With Posey’s memorable, hilarious, and poignant voice, her book gives the reader a feeling of traveling through not only a memoir, but an exploration, meditation, and celebration of what it means to be an artist. Buckle up and enjoy the journey.

Jackrabbit Smile (Hap and Leonard) by Joe R Lansdale

Hap and Leonard are an unlikely pair-Hap, a self-proclaimed white trash rebel, and Leonard, a tough-as-nails black gay Vietnam vet and Republican-but they’re the closest friend either of them has in the world. Hap is celebrating his wedding to his longtime girlfriend, Brett (who is also Hap and Leonard’s boss), when their backyard barbecue is interrupted by a couple of Pentecostal white supremacists. They’re not too happy to see Leonard, and no one is happy to see them, but they have a problem and only Hap and Leonard will take the case.

Judith Mulhaney’s daughter, Jackrabbit, has been missing for five years. Well, she’s been missing from them for five years, but she’s been missing from everybody, including the local no-goods who ran with her, for a few months. Despite their misgivings about Judith and her son, Hap and Leonard take the case. It isn’t long until they find themselves mixed up in a revivalist cult that believes Jesus will return flanked by an army of lizard-men– solving a murder to boot.

With Lansdale’s trademark humor, whip-smart dialogue, and plenty of ass-kicking adventures to be had, you won’t want to miss Hap and Leonard’s latest.

 

Why To Kill a Mockingbird Matters: What Harper Lee’s Book and the Iconic American Film Mean to Us Today by Tom Santopietro

Tom Santopietro, an author well-known for his writing about American popular culture, delves into the heart of the beloved classic and shows readers why To Kill a Mockingbird matters more today than ever before.

With 40 million copies sold, To Kill a Mockingbird’s poignant but clear eyed examination of human nature has cemented its status as a global classic. Tom Santopietro’s new book, Why To Kill a Mockingbird Matters, takes a 360 degree look at the Mockingbird phenomenon both on page and screen.

Santopietro traces the writing of To Kill a Mockingbird, the impact of the Pulitzer Prize, and investigates the claims that Lee’s book is actually racist. Here for the first time is the full behind the scenes story regarding the creation of the 1962 film, one which entered the American consciousness in a way that few other films ever have. From the earliest casting sessions to the Oscars and the 50th Anniversary screening at the White House, Santopietro examines exactly what makes the movie and Gregory Peck’s unforgettable performance as Atticus Finch so captivating.

As Americans yearn for an end to divisiveness, there is no better time to look at the significance of Harper Lee’s book, the film, and all that came after.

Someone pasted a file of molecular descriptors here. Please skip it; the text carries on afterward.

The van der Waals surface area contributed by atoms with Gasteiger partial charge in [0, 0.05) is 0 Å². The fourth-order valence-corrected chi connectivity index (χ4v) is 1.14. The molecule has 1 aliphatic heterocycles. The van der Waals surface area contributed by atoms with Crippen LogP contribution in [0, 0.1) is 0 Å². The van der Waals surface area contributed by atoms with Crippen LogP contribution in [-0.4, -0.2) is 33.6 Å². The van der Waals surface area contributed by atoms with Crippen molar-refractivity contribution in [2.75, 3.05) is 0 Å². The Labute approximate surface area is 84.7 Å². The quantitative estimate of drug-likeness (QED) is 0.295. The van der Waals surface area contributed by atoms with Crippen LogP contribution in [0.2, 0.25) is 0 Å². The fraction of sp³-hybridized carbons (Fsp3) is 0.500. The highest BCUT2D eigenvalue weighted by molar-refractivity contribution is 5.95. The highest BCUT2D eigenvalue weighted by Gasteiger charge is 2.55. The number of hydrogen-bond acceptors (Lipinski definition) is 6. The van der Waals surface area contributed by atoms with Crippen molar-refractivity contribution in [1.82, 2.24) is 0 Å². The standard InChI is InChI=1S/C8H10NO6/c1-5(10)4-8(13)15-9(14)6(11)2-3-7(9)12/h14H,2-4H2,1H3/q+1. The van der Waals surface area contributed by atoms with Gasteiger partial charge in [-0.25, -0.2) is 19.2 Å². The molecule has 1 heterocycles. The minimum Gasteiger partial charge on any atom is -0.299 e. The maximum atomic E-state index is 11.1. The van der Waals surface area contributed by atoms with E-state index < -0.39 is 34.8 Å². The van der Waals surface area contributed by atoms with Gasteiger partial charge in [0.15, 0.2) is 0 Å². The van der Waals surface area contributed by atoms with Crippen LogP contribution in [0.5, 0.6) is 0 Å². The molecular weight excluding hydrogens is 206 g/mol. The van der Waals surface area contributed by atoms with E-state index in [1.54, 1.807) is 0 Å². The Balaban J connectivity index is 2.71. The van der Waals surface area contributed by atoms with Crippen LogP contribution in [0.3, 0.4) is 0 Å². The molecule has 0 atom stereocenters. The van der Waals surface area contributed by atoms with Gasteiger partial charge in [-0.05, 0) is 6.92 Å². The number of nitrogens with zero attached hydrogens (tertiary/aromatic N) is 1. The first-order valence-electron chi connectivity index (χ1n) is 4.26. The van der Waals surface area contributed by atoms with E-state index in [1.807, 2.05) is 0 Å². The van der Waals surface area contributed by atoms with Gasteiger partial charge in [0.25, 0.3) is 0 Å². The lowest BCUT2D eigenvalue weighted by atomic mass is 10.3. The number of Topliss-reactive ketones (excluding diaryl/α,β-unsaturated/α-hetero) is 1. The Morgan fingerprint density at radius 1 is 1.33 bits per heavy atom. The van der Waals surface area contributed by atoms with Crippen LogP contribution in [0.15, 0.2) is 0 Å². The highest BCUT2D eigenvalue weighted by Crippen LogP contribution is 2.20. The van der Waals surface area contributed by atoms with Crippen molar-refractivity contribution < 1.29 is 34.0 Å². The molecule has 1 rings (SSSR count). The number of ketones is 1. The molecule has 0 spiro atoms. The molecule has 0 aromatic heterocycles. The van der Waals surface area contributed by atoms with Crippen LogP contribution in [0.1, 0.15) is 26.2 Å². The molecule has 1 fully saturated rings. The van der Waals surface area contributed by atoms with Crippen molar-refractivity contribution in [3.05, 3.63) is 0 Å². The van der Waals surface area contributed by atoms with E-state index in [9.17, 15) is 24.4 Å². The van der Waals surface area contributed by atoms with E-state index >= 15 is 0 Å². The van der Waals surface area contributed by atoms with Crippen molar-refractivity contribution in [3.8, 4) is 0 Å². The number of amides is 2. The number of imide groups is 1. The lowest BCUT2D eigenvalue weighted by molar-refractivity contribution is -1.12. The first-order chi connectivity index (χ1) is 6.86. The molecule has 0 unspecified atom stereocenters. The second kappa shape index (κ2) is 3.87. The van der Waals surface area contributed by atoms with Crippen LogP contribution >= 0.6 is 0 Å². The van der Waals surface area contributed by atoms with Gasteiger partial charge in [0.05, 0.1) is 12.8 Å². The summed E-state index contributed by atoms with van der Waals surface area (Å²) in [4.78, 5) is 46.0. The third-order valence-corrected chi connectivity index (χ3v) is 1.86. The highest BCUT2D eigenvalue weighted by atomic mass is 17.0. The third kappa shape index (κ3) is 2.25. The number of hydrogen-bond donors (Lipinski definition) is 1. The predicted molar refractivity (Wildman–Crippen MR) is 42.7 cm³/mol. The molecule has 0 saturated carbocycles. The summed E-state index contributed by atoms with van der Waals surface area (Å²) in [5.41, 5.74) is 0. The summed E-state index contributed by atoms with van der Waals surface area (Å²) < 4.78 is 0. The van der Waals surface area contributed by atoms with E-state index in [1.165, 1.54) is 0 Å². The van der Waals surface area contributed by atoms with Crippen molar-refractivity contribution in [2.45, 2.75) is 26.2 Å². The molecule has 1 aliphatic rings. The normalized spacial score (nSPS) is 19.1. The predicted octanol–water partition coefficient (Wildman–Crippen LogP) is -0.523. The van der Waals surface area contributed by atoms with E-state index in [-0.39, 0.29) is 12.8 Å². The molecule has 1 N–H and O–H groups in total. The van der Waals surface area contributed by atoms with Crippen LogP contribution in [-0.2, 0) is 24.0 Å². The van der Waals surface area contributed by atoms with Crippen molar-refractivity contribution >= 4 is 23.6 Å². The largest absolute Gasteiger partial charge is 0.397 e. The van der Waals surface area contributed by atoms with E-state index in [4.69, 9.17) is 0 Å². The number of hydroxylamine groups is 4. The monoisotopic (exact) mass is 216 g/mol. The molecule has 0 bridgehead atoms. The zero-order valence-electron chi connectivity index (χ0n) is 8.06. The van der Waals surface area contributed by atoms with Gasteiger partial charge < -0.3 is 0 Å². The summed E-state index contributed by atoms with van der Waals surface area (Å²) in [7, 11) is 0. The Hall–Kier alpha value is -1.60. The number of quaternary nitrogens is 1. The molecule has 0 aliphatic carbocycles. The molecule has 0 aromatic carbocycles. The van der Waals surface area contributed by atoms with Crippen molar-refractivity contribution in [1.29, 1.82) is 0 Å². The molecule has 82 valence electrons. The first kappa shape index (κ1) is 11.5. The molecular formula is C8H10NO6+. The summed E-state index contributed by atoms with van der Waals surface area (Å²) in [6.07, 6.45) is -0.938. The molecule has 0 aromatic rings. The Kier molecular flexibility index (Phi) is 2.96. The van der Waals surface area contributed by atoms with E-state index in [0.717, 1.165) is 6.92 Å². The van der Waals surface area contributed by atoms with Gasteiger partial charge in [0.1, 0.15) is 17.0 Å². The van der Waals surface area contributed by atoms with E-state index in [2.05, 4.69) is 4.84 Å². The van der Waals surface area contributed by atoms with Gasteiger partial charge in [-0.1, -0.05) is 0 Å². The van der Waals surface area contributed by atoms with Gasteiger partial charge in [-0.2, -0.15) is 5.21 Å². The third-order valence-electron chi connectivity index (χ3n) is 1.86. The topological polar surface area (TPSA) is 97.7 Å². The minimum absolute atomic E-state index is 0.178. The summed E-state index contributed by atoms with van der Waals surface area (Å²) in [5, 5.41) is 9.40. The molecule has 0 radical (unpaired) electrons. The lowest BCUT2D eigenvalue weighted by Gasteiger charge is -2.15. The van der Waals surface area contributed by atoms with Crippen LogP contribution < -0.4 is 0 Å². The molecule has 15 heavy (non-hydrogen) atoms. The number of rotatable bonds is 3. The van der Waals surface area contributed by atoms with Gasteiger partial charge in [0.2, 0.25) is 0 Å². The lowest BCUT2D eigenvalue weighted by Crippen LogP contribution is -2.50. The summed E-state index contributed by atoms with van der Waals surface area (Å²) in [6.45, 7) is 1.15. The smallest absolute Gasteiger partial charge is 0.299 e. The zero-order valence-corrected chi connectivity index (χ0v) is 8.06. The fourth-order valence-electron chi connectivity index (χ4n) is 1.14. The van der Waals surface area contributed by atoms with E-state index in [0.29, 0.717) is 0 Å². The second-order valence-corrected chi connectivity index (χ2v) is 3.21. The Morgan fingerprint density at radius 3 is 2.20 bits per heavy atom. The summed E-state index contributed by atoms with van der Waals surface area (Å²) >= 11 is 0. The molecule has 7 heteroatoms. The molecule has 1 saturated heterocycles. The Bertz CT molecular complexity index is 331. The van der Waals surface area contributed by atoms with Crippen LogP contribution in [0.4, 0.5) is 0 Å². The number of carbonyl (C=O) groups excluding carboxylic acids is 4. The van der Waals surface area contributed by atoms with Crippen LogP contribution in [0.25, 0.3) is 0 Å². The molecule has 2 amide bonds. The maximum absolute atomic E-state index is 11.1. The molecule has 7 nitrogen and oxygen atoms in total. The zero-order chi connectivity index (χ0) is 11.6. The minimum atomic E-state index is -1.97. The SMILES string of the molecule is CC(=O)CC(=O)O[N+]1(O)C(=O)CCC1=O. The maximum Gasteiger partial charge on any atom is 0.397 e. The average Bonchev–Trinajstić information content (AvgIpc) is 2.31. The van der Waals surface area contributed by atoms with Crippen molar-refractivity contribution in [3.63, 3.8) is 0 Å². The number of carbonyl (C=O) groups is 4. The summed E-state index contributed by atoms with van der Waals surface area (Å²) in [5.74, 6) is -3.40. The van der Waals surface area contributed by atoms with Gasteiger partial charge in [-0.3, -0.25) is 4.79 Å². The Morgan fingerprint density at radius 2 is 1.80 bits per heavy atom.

The Sinners (A Quinn Colson Novel) by Ace Atkins

In the new novel from New York Times-bestselling crime master Ace Atkins, violence comes in many forms…and this time it may be more than Quinn Colson can handle.

The Pritchards had never been worth a damn–an evil, greedy family who made their living dealing drugs and committing mayhem. Years ago, Colson’s late uncle had put the clan’s patriarch in prison, but now he’s getting out, with revenge, power, and family business on his mind. To make matters worse, a shady trucking firm with possible ties to the Gulf Coast syndicate has moved into Tibbehah, and they have their own methods of intimidation.

With his longtime deputy Lillie Virgil now working up in Memphis, Quinn Colson finds himself having to fall back on some brand-new deputies to help him out, but with Old West-style violence breaking out, and his own wedding on the horizon, this is without a doubt Colson’s most trying time as sheriff. Cracks are opening up all over the county, and shadowy figures are crawling out through them–and they’re all heading directly for him.

Calypso by David Sedaris

David Sedaris returns with his most deeply personal and darkly hilarious book.

If you’ve ever laughed your way through David Sedaris’s cheerfully misanthropic stories, you might think you know what you’re getting with Calypso. You’d be wrong.

When he buys a beach house on the Carolina coast, Sedaris envisions long, relaxing vacations spent playing board games and lounging in the sun with those he loves most. And life at the Sea Section, as he names the vacation home, is exactly as idyllic as he imagined, except for one tiny, vexing realization: it’s impossible to take a vacation from yourself.

With Calypso, Sedaris sets his formidable powers of observation toward middle age and mortality. Make no mistake: these stories are very, very funny–it’s a book that can make you laugh ’til you snort, the way only family can. Sedaris’s powers of observation have never been sharper, and his ability to shock readers into laughter unparalleled. But much of the comedy here is born out of that vertiginous moment when your own body betrays you and you realize that the story of your life is made up of more past than future.